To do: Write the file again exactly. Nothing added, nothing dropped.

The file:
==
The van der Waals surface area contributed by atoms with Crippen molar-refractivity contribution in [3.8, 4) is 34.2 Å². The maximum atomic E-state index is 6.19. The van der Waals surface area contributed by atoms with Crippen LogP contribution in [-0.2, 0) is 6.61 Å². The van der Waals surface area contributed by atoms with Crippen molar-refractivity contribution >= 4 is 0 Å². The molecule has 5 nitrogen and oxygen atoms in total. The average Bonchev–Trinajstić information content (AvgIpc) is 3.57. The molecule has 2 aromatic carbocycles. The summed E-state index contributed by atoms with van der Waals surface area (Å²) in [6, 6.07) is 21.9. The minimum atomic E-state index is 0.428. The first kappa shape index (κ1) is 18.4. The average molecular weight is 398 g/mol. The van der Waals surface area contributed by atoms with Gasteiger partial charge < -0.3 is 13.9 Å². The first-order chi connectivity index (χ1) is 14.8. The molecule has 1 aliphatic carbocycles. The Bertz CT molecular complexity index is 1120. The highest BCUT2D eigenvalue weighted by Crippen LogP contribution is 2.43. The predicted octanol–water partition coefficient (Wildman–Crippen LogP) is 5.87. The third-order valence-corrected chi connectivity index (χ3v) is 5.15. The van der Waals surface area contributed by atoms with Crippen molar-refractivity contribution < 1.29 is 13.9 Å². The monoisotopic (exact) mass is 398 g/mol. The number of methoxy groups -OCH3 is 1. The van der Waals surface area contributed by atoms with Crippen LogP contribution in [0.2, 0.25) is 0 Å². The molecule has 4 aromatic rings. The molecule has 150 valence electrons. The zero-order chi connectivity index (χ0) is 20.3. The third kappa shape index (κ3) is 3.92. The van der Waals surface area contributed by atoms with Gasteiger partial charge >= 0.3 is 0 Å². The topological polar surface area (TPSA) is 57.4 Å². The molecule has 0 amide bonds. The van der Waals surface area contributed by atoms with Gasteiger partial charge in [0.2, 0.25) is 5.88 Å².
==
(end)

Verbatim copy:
The van der Waals surface area contributed by atoms with Crippen molar-refractivity contribution in [3.8, 4) is 34.2 Å². The maximum atomic E-state index is 6.19. The van der Waals surface area contributed by atoms with Crippen LogP contribution in [-0.2, 0) is 6.61 Å². The van der Waals surface area contributed by atoms with Crippen molar-refractivity contribution >= 4 is 0 Å². The molecule has 5 nitrogen and oxygen atoms in total. The average Bonchev–Trinajstić information content (AvgIpc) is 3.57. The molecule has 2 aromatic carbocycles. The summed E-state index contributed by atoms with van der Waals surface area (Å²) in [6, 6.07) is 21.9. The minimum atomic E-state index is 0.428. The first kappa shape index (κ1) is 18.4. The average molecular weight is 398 g/mol. The van der Waals surface area contributed by atoms with Gasteiger partial charge < -0.3 is 13.9 Å². The first-order chi connectivity index (χ1) is 14.8. The molecule has 1 aliphatic carbocycles. The Bertz CT molecular complexity index is 1120. The highest BCUT2D eigenvalue weighted by Crippen LogP contribution is 2.43. The predicted octanol–water partition coefficient (Wildman–Crippen LogP) is 5.87. The third-order valence-corrected chi connectivity index (χ3v) is 5.15. The van der Waals surface area contributed by atoms with Crippen molar-refractivity contribution < 1.29 is 13.9 Å². The monoisotopic (exact) mass is 398 g/mol. The number of methoxy groups -OCH3 is 1. The van der Waals surface area contributed by atoms with Crippen LogP contribution in [0.2, 0.25) is 0 Å². The molecule has 4 aromatic rings. The molecule has 150 valence electrons. The zero-order chi connectivity index (χ0) is 20.3. The third kappa shape index (κ3) is 3.92. The van der Waals surface area contributed by atoms with Gasteiger partial charge >= 0.3 is 0 Å². The topological polar surface area (TPSA) is 57.4 Å². The molecule has 0 amide bonds. The van der Waals surface area contributed by atoms with Gasteiger partial charge in [0.2, 0.25) is 5.88 Å².